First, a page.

Sikkim

Sikkim also known as "Home to the Kanchenjunga" is the smallest state in northeast India.

Updated: April 17, 2019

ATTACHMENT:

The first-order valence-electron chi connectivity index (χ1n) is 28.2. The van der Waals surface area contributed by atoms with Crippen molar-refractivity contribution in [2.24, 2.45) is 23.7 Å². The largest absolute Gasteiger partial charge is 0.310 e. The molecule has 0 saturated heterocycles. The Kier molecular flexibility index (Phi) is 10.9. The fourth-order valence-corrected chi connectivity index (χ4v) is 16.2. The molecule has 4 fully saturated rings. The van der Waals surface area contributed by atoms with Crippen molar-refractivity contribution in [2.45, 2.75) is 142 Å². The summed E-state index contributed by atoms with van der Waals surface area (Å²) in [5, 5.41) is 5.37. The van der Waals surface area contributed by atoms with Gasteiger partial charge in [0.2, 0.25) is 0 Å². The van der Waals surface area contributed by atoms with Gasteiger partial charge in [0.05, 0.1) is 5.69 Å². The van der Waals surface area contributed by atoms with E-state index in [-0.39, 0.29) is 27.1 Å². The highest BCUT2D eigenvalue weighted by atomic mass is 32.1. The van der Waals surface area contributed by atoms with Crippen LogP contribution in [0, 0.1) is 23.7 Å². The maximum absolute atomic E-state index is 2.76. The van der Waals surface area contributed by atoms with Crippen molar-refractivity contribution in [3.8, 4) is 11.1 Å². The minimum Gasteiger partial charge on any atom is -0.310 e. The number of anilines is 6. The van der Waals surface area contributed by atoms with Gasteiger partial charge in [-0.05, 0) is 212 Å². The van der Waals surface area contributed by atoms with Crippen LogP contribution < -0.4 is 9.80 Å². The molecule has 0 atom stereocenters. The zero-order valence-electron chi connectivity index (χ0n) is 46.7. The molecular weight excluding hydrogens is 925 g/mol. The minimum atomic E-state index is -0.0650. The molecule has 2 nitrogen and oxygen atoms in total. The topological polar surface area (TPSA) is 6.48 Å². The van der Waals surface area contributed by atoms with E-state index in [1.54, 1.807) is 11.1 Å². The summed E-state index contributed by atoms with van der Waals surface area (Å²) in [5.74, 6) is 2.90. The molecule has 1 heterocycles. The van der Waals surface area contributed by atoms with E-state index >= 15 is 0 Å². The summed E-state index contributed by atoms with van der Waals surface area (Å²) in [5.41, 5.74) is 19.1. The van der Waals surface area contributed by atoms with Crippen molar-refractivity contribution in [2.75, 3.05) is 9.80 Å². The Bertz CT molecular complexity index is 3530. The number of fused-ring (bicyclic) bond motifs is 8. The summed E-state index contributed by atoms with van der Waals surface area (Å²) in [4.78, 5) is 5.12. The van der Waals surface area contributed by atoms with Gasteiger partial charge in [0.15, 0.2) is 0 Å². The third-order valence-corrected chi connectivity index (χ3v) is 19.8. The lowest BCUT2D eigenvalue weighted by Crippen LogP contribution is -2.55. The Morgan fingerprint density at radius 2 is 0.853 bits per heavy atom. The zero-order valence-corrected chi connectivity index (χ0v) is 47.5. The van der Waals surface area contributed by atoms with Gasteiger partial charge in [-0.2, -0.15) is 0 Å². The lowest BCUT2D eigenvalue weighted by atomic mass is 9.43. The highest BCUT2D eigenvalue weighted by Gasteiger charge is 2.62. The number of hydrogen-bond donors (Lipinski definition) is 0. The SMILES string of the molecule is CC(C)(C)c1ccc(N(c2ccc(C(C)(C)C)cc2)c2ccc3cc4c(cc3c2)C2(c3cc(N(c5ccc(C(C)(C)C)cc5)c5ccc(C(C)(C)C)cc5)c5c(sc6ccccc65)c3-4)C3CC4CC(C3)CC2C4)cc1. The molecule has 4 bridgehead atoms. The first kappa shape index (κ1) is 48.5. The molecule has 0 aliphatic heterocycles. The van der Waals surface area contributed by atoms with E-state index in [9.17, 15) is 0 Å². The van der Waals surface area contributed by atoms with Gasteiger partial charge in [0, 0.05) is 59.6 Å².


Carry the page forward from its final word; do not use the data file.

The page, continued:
Sikkim also known as "Home to the Kanchenjunga" is the smallest state in northeast India. It borders Tibet in the north and northeast, Bhutan in the east, Nepal in the west, and West Bengal in the south. Sikkim is also located close to India's Siliguri Corridor near Bangladesh. Sikkim is the least populous and second smallest among the Indian states.The mountain peaks with large variety of plants, holy lakes, ancient monasteries, orchid nurseries and trekking routes make Sikkim a perfect Holiday destination. The name Sikkim is is a combination of two Limbu words. su, which means 'new', and khyim, which means 'palace' or 'house'. This state is called as 'Sukhim' or the New Place by Nepalis, called as the 'Demazong' or the Valley of rice by by the Bhutias and 'Nye-mae-el lang' or the abode of the Gods by Lepchas. The capital and largest city of sikkim is Gangtok whose 35% of the state is covered by the Khangchendzonga National Park. Modern Sikkim is a multiethnic and multilingual Indian state which has 11 official languages including Nepali, Sikkimese, Lepcha, Tamang, Limbu, Newari, Rai, Gurung, Magar, Sunwar and English. However, English is taught in schools and used in all government documents. The largest share of cardamom production in India is in sikkim, and it is also the world's second largest producer of the spice after Guatemala. Plastic water bottles and styrofoam products are banned in this state making it as India's most environmentally conscious states. Noodle-based dishes such as thukpa, chow mein, thenthuk, fakthu, gyathuk and wonton are common in Sikkim. Momos which are steamed dumplings filled with vegetables, beef or pork and served with soup are a popular snack. Sikkim has a National Institute of Technology, currently operating from a temporary campus in Ravangla, South Sikkim, which is one among the ten newly sanctioned NITs by the Government of India. The entire state is almost hilly, with an elevation ranging from 280 metres (920 ft) in south at border with West Bengal to 8,586 metres (28,169 ft) in northern peaks near Nepal and Tibet. The summit of Kangchenjunga, the world's third-highest peak, is the highest point of the state, situated on the border between Sikkim and Nepal. For the most part, the land is unfit for agriculture because of the rocky, precipitous slopes. However, some hill slopes have been converted into terrace farms. 

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